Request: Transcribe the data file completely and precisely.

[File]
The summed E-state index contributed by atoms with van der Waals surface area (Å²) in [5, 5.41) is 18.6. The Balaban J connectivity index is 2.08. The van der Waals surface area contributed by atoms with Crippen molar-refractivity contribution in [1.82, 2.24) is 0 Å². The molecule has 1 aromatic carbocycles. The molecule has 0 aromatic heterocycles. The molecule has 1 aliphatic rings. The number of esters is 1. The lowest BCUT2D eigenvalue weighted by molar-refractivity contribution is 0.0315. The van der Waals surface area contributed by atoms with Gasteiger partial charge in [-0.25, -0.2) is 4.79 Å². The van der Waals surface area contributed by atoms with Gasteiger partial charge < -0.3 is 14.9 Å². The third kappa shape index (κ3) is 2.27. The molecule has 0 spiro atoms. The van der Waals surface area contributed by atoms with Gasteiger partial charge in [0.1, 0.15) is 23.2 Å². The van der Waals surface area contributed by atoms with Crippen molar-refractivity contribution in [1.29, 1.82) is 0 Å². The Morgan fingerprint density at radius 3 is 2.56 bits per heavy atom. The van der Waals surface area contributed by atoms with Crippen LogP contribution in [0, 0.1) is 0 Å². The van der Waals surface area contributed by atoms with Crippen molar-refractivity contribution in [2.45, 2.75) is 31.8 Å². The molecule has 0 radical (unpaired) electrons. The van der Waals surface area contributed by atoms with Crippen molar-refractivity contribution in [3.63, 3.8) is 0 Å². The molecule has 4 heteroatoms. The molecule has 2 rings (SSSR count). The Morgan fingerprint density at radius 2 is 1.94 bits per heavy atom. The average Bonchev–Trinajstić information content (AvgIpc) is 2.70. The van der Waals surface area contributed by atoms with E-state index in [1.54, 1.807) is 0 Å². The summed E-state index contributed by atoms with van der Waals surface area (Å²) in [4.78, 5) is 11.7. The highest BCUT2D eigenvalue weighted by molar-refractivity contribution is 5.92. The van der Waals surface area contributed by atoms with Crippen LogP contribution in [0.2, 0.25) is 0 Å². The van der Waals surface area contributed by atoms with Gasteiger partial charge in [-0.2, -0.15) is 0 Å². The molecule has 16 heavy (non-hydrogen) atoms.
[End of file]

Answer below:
The summed E-state index contributed by atoms with van der Waals surface area (Å²) in [5, 5.41) is 18.6. The Balaban J connectivity index is 2.08. The van der Waals surface area contributed by atoms with Crippen molar-refractivity contribution in [1.82, 2.24) is 0 Å². The molecule has 1 aromatic carbocycles. The molecule has 0 aromatic heterocycles. The molecule has 1 aliphatic rings. The number of esters is 1. The lowest BCUT2D eigenvalue weighted by molar-refractivity contribution is 0.0315. The van der Waals surface area contributed by atoms with Gasteiger partial charge in [-0.25, -0.2) is 4.79 Å². The van der Waals surface area contributed by atoms with Gasteiger partial charge < -0.3 is 14.9 Å². The third kappa shape index (κ3) is 2.27. The molecule has 0 spiro atoms. The van der Waals surface area contributed by atoms with Gasteiger partial charge in [0.1, 0.15) is 23.2 Å². The van der Waals surface area contributed by atoms with Crippen molar-refractivity contribution in [1.29, 1.82) is 0 Å². The Morgan fingerprint density at radius 3 is 2.56 bits per heavy atom. The van der Waals surface area contributed by atoms with Crippen LogP contribution in [0, 0.1) is 0 Å². The van der Waals surface area contributed by atoms with Crippen molar-refractivity contribution in [2.45, 2.75) is 31.8 Å². The molecule has 0 radical (unpaired) electrons. The van der Waals surface area contributed by atoms with Crippen molar-refractivity contribution in [3.63, 3.8) is 0 Å². The molecule has 4 heteroatoms. The molecule has 2 rings (SSSR count). The Morgan fingerprint density at radius 2 is 1.94 bits per heavy atom. The average Bonchev–Trinajstić information content (AvgIpc) is 2.70. The van der Waals surface area contributed by atoms with E-state index in [1.54, 1.807) is 0 Å². The summed E-state index contributed by atoms with van der Waals surface area (Å²) in [4.78, 5) is 11.7. The highest BCUT2D eigenvalue weighted by molar-refractivity contribution is 5.92. The van der Waals surface area contributed by atoms with Crippen LogP contribution in [0.2, 0.25) is 0 Å². The van der Waals surface area contributed by atoms with Gasteiger partial charge in [-0.2, -0.15) is 0 Å². The molecule has 16 heavy (non-hydrogen) atoms.